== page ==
Where some feminists might have hoped for a return to the nuanced consideration of gender found in the writings of Alexandra Kollontai, she gets short shrift here. Discussion of gender rather than “women” is scanty, and there is little consideration of the contemporary ideological forms that the individualisation and commodification of gender roles have taken and how current schools of Marxist thought deal with these.

Intersectionality, for example, is dismissed with “very few studies actually succeed in dealing adequately with all three [issues of gender, race and class]”, and a blithe concluding assertion (barely argued in the chapter) that “accusations of a white feminist epistemological imperialism are no longer apt”.

The final part of the book has the most to offer readers seeking debate on South Africa’s decline from counterhegemonic liberation vision to crude, self-enriching, elite empiricism. John Saul’s magisterial survey of Southern African states points out parallels between South Africa’s trajectory and those of some of its neighbours, and the way those neighbours’ failures were not analysed for lessons by the ANC, but rather used to justify South Africa’s choices. Saul unpicks the grip of global market thinking and the role of corruption in the continental “victory for elite-assisted recolonisation”.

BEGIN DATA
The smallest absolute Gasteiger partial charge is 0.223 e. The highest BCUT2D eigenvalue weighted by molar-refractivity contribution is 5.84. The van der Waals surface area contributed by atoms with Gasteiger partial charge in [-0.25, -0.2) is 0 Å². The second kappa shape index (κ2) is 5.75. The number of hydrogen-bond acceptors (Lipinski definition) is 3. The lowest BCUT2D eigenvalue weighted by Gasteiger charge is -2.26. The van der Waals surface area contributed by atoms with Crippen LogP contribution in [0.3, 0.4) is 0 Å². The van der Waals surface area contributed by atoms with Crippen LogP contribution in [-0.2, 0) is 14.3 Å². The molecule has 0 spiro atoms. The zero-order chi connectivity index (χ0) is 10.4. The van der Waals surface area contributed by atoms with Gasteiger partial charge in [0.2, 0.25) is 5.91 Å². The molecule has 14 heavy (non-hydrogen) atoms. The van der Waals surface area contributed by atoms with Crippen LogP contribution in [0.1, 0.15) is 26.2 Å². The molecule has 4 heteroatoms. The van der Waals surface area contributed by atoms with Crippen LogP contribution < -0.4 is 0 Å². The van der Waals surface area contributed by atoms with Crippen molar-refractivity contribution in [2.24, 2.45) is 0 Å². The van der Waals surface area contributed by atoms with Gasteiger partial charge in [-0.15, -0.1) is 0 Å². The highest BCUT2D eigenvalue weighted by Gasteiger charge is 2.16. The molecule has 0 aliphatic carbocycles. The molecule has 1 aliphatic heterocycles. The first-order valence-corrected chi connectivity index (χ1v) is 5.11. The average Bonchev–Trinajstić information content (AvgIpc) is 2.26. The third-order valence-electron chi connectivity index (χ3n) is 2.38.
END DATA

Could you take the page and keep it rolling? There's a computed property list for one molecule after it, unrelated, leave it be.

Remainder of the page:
Patrick Bond, Ashwin Desai and Trevor Ngwane, in the jaw-breakingly titled Uneven and Combined Marxism within South Africa’s Urban Social Movements, build on the impact this market thinking and the inequality it reinforces has on, for example, the mechanisms for participation created by South Africa’s new democracy.

Finally, Mazibuko Jara illuminates how the ANC has consistently used left and Marxist rhetoric to justify and mask neoliberal policies.

In a clear sign that critiques of capitalism are fashionable again, the international media are currently obsessed with Thomas Piketty’s Capitalism in the 21st Century. That book’s main thread – that “capital … accumulates faster than growth” so that, under capitalism, inequality inevitably worsens – is not as novel as nonMarxist journalists seem to believe.

Piketty’s is an explicitly anti-Marxist theory; for him, global redistributive taxation in a still capitalist world offers a way out. That, together with his data-based approach, probably explains his appeal for those reluctant to abandon mainstream economic paradigms entirely. International reviewers and commentators, however, might learn more from paying attention to books such as Marxisms … that discuss genuine alternatives being crafted in those parts of the globe where the majority of its people live.